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Operation Owl day of action to raise awareness of raptor persecution

15 May 2020
  • The operation was launched to raise awareness of raptor persecution.

  • Hertfordshire has seen a rise in incidents in recent years.

  • Members of the public are urged to report information to police.

Hertfordshire Constabulary is joining police forces across the country for an ‘Operation Owl’ virtual day of action today (Friday 15 May), to highlight bird of prey persecution.

Launched in February 2018, Operation Owl is a joint initiative by North Yorkshire Police, the Royal Society for the Protection of Birds (RSPB) and the Royal Society for the Protection of Animals (RSPCA), together with the North York Moors and Yorkshire Dales National Parks and the Nidderdale AONB.

The initiative set out to raise awareness of raptor persecution, encouraging the public to be vigilant for signs of this criminal activity, and to report suspicious activity to the police.

In June last year, the operation was rolled out nationally and the first awareness weekend was held in September 2019, with 26 police forces taking part across the UK. A second national weekend of action was planned for April 2020 with 36 police forces asking to be involved. Sadly this had to be cancelled due to the COVID-19 pandemic.

Superintendent Nick Lyall, Chair of the England and Wales Raptor Persecution Priority Delivery Group (RPPDG) said: “We’ve heard from various police forces across the country that they have seen no let-up in incidents of raptor persecution being reported and some areas have seen a significant rise in the past few weeks which is very worrying.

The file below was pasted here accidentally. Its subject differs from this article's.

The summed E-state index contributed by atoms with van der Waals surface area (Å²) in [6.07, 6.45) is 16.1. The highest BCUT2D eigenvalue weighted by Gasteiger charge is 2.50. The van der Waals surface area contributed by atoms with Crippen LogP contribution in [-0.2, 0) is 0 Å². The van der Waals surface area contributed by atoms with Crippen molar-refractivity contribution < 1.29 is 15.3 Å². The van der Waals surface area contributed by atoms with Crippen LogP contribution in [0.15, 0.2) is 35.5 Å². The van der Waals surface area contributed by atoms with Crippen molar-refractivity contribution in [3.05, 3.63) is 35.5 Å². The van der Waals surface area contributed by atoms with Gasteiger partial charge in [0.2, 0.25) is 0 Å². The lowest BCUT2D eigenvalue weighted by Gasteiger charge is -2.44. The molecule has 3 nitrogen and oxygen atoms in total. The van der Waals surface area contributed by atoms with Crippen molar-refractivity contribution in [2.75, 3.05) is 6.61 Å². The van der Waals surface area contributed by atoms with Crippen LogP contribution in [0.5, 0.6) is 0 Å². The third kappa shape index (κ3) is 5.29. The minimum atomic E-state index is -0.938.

“Whilst it is not possible to hold a weekend of action at this time, we wanted to use social media and online channels to raise awareness of bird of prey persecution and to take a stand against this unacceptable crime.

“Please share our messages with your networks online and be vigilant for signs of raptor persecution when you are out and about taking your daily exercise. Everyone has a part to play in helping put an end to this relentless persecution.”

PC Jos Bartlett, from Hertfordshire Constabulary’s Rural Operational Support Team (ROST), said: “We have seen an increase in this type of crime in Hertfordshire in recent years so it is important to raise awareness of this very serious issue.

“The three vital pieces of information we want to make everyone aware of are ‘Recognise, Record and Report’ – how to recognise bird of prey persecution, how to record it and how to report it. If you notice anything suspicious, like a dead or injured bird of prey, or a suspicious trap, call the police on 101. Take pictures on your phone, and remember please do not interfere with what could be a crime scene or a lawfully placed trap.”

Further information on Operation Owl.

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